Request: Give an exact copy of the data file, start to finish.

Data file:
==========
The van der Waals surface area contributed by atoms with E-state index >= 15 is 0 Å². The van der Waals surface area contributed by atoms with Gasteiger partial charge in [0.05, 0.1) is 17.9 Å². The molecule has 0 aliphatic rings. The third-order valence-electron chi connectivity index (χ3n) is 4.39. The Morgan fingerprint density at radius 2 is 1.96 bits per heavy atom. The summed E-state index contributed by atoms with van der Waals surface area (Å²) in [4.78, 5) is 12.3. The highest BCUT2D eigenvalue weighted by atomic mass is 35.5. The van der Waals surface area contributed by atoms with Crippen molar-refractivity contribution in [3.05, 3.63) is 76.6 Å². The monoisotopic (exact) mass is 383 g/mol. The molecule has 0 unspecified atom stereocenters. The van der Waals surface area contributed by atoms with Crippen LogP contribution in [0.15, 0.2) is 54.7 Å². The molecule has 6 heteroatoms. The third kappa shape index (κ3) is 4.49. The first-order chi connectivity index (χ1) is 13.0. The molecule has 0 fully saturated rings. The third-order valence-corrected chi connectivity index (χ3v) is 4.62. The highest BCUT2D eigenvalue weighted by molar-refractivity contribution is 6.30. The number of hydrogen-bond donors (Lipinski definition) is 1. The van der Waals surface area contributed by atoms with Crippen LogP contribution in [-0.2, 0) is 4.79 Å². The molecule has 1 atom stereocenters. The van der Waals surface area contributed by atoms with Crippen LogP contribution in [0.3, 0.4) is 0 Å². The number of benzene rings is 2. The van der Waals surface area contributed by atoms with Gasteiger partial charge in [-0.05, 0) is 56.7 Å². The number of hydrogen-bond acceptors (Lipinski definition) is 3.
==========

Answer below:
The van der Waals surface area contributed by atoms with E-state index >= 15 is 0 Å². The van der Waals surface area contributed by atoms with Gasteiger partial charge in [0.05, 0.1) is 17.9 Å². The molecule has 0 aliphatic rings. The third-order valence-electron chi connectivity index (χ3n) is 4.39. The Morgan fingerprint density at radius 2 is 1.96 bits per heavy atom. The summed E-state index contributed by atoms with van der Waals surface area (Å²) in [4.78, 5) is 12.3. The highest BCUT2D eigenvalue weighted by atomic mass is 35.5. The van der Waals surface area contributed by atoms with Crippen molar-refractivity contribution in [3.05, 3.63) is 76.6 Å². The monoisotopic (exact) mass is 383 g/mol. The molecule has 0 unspecified atom stereocenters. The van der Waals surface area contributed by atoms with Crippen LogP contribution in [0.15, 0.2) is 54.7 Å². The molecule has 6 heteroatoms. The third kappa shape index (κ3) is 4.49. The first-order chi connectivity index (χ1) is 13.0. The molecule has 0 fully saturated rings. The third-order valence-corrected chi connectivity index (χ3v) is 4.62. The highest BCUT2D eigenvalue weighted by molar-refractivity contribution is 6.30. The number of hydrogen-bond donors (Lipinski definition) is 1. The van der Waals surface area contributed by atoms with Crippen LogP contribution in [-0.2, 0) is 4.79 Å². The molecule has 1 atom stereocenters. The van der Waals surface area contributed by atoms with Crippen LogP contribution in [0.3, 0.4) is 0 Å². The number of benzene rings is 2. The van der Waals surface area contributed by atoms with Gasteiger partial charge in [-0.05, 0) is 56.7 Å². The number of hydrogen-bond acceptors (Lipinski definition) is 3.